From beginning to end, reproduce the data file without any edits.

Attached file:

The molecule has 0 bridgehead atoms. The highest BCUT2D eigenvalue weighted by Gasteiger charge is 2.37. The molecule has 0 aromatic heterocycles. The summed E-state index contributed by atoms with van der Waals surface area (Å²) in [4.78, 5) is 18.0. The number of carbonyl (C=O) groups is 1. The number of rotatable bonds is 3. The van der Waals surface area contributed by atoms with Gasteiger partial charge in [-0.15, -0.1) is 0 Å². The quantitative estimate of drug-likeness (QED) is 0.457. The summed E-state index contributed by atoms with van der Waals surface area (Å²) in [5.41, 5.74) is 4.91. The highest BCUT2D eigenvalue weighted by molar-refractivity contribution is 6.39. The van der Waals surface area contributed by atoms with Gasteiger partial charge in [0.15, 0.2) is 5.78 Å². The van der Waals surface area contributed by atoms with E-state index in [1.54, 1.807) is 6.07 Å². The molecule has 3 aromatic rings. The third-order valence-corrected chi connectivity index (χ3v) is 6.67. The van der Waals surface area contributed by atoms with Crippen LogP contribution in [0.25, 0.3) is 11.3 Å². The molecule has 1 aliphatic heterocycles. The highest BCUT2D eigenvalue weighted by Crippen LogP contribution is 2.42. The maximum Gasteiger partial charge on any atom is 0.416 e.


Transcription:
The molecule has 0 bridgehead atoms. The highest BCUT2D eigenvalue weighted by Gasteiger charge is 2.37. The molecule has 0 aromatic heterocycles. The summed E-state index contributed by atoms with van der Waals surface area (Å²) in [4.78, 5) is 18.0. The number of carbonyl (C=O) groups is 1. The number of rotatable bonds is 3. The van der Waals surface area contributed by atoms with Gasteiger partial charge in [-0.15, -0.1) is 0 Å². The quantitative estimate of drug-likeness (QED) is 0.457. The summed E-state index contributed by atoms with van der Waals surface area (Å²) in [5.41, 5.74) is 4.91. The highest BCUT2D eigenvalue weighted by molar-refractivity contribution is 6.39. The van der Waals surface area contributed by atoms with Gasteiger partial charge in [0.15, 0.2) is 5.78 Å². The van der Waals surface area contributed by atoms with E-state index in [1.54, 1.807) is 6.07 Å². The molecule has 3 aromatic rings. The third-order valence-corrected chi connectivity index (χ3v) is 6.67. The van der Waals surface area contributed by atoms with Crippen LogP contribution in [0.25, 0.3) is 11.3 Å². The molecule has 1 aliphatic heterocycles. The highest BCUT2D eigenvalue weighted by Crippen LogP contribution is 2.42. The maximum Gasteiger partial charge on any atom is 0.416 e.